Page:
Walmart won't sell guns, ammo to customers under 21

Walmart will no longer sell guns or ammunition to customer under age 21. (Photo: Walmart/Facebook)

Walmart will no longer sell guns or ammunition to customer under age 21. (Photo: Walmart/Facebook)

Walmart said this week it won’t sell firearms and ammunition to anyone under age 21, citing the Parkland shooting for its sudden policy reversal.

The change preempts congressional hand-wringing over whether to raise the legal age limit for rifles to 21 — a step with bipartisan support and President Donald Trump’s stamp of approval.

“In light of recent events, we’ve taken an opportunity to review our policy on firearm sales,” Walmart said. “Going forward, we are raising the age restriction for purchase of firearms and ammunition to 21 years of age. We will update our processes as quickly as possible to implement this change.”

Dick’s Sporting Goods likewise announced Wednesday it would discontinue sales of “assault-style” rifles, high capacity magazines and bump stocks. Walmart banned sale of the same items in 2015, reiterating its commitment to go “above and beyond” federal law when deemed appropriate.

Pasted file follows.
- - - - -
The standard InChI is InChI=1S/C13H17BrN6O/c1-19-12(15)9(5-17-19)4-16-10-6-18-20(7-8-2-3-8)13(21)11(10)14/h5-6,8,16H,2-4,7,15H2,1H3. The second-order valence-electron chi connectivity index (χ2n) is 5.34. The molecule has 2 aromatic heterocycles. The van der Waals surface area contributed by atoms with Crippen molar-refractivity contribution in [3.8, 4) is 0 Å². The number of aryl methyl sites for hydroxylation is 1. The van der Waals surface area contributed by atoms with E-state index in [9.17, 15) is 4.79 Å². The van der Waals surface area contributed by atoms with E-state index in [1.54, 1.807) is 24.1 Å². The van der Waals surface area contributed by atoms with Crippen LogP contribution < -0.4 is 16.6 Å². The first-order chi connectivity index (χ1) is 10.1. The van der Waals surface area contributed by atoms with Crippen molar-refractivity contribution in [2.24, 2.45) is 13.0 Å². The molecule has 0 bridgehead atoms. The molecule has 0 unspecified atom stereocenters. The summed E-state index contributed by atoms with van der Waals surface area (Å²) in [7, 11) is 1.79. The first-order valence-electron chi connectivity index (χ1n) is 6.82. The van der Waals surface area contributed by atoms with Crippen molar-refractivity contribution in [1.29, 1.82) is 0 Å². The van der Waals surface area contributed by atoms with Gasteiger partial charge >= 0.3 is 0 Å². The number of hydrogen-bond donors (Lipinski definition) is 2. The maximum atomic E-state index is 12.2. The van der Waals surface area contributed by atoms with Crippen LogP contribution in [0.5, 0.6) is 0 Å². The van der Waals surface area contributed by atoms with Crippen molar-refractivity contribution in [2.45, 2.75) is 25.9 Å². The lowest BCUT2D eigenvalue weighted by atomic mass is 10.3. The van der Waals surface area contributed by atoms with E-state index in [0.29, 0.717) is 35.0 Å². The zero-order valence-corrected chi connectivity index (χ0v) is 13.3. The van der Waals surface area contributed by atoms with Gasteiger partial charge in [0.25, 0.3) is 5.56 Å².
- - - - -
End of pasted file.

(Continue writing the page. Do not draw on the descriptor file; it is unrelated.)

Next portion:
“We take seriously our obligation to be a responsible seller of firearms and go beyond Federal law by requiring customers to pass a background check before purchasing any firearm,” the company said. “The law would allow the sale of a firearm if no response to a background check request has been received within three business days, but our policy prohibits the sale until an approval is given.”

Stores will no longer sell toys resembling assault-style rifles, including airsoft guns, according to the press release. “Our heritage as a company has always been in serving sportsmen and hunters, and we will continue to do so in a responsible way,” Walmart concluded.

Gun control groups praised Walmart’s action Wednesday, applauding its leadership for bucking pressure from gun lobbyists.

“Two major gun retailers made major policy changes today that will make Americans safer,” said Shannon Watts, founder of Moms Demand Action for Gun Sense in America. “These corporate policy wins are additional proof points that the tide has turned in favor of gun safety.”

John Feinblatt, president of Everytown for Gun Safety, said the decision from Walmart and Dick’s Sporting Goods “reflect the values of the American public.”

“This is a clear signal to businesses across the country that it’s safe to do what’s right,” he said. “Americans will stand with businesses that stand for our safety.”

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